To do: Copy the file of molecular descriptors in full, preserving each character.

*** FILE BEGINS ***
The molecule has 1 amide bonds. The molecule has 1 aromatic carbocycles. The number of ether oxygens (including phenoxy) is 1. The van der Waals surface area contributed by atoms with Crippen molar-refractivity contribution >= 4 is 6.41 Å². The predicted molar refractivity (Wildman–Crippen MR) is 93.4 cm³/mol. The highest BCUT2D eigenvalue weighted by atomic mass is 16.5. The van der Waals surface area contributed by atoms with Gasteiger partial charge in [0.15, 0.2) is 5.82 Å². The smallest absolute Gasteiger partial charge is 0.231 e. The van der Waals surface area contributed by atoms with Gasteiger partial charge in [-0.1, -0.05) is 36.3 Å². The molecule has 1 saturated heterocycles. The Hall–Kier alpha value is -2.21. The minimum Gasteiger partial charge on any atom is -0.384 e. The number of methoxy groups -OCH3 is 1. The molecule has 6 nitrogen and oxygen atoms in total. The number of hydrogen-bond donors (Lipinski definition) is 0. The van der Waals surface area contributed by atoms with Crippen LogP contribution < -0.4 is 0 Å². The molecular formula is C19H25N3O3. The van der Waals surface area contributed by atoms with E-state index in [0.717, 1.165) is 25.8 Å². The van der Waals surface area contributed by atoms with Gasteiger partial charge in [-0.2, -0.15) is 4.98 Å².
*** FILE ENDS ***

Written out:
The molecule has 1 amide bonds. The molecule has 1 aromatic carbocycles. The number of ether oxygens (including phenoxy) is 1. The van der Waals surface area contributed by atoms with Crippen molar-refractivity contribution >= 4 is 6.41 Å². The predicted molar refractivity (Wildman–Crippen MR) is 93.4 cm³/mol. The highest BCUT2D eigenvalue weighted by atomic mass is 16.5. The van der Waals surface area contributed by atoms with Gasteiger partial charge in [0.15, 0.2) is 5.82 Å². The smallest absolute Gasteiger partial charge is 0.231 e. The van der Waals surface area contributed by atoms with Gasteiger partial charge in [-0.1, -0.05) is 36.3 Å². The molecule has 1 saturated heterocycles. The Hall–Kier alpha value is -2.21. The minimum Gasteiger partial charge on any atom is -0.384 e. The number of methoxy groups -OCH3 is 1. The molecule has 6 nitrogen and oxygen atoms in total. The number of hydrogen-bond donors (Lipinski definition) is 0. The van der Waals surface area contributed by atoms with Crippen LogP contribution < -0.4 is 0 Å². The molecular formula is C19H25N3O3. The van der Waals surface area contributed by atoms with E-state index in [0.717, 1.165) is 25.8 Å². The van der Waals surface area contributed by atoms with Gasteiger partial charge in [-0.2, -0.15) is 4.98 Å².